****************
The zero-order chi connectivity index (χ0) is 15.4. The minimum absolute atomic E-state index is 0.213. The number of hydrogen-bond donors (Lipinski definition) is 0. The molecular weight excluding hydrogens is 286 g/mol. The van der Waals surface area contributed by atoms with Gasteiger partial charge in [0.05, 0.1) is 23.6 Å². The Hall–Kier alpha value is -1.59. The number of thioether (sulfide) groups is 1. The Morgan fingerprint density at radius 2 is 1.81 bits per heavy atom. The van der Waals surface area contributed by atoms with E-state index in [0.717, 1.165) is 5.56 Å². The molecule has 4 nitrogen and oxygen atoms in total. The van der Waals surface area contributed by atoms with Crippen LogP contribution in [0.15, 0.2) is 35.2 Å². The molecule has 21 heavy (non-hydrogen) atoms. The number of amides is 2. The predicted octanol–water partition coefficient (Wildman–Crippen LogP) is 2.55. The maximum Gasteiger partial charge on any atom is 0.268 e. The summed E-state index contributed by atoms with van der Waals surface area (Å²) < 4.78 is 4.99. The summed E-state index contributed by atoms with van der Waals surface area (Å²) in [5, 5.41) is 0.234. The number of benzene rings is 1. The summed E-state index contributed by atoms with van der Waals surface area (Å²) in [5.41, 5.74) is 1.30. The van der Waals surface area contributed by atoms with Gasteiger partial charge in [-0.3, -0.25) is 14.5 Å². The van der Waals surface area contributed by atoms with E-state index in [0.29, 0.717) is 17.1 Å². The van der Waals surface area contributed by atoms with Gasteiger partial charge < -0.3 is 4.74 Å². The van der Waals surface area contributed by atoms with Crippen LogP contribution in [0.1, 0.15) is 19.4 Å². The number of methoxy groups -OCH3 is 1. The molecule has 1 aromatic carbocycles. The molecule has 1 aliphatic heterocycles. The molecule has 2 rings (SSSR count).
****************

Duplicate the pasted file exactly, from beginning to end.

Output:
The zero-order chi connectivity index (χ0) is 15.4. The minimum absolute atomic E-state index is 0.213. The number of hydrogen-bond donors (Lipinski definition) is 0. The molecular weight excluding hydrogens is 286 g/mol. The van der Waals surface area contributed by atoms with Gasteiger partial charge in [0.05, 0.1) is 23.6 Å². The Hall–Kier alpha value is -1.59. The number of thioether (sulfide) groups is 1. The Morgan fingerprint density at radius 2 is 1.81 bits per heavy atom. The van der Waals surface area contributed by atoms with E-state index in [0.717, 1.165) is 5.56 Å². The molecule has 4 nitrogen and oxygen atoms in total. The van der Waals surface area contributed by atoms with Crippen LogP contribution in [0.15, 0.2) is 35.2 Å². The molecule has 21 heavy (non-hydrogen) atoms. The number of amides is 2. The predicted octanol–water partition coefficient (Wildman–Crippen LogP) is 2.55. The maximum Gasteiger partial charge on any atom is 0.268 e. The summed E-state index contributed by atoms with van der Waals surface area (Å²) < 4.78 is 4.99. The summed E-state index contributed by atoms with van der Waals surface area (Å²) in [5, 5.41) is 0.234. The number of benzene rings is 1. The summed E-state index contributed by atoms with van der Waals surface area (Å²) in [5.41, 5.74) is 1.30. The van der Waals surface area contributed by atoms with Gasteiger partial charge in [-0.3, -0.25) is 14.5 Å². The van der Waals surface area contributed by atoms with E-state index in [0.29, 0.717) is 17.1 Å². The van der Waals surface area contributed by atoms with Gasteiger partial charge < -0.3 is 4.74 Å². The van der Waals surface area contributed by atoms with Crippen LogP contribution in [0.1, 0.15) is 19.4 Å². The number of methoxy groups -OCH3 is 1. The molecule has 1 aromatic carbocycles. The molecule has 1 aliphatic heterocycles. The molecule has 2 rings (SSSR count).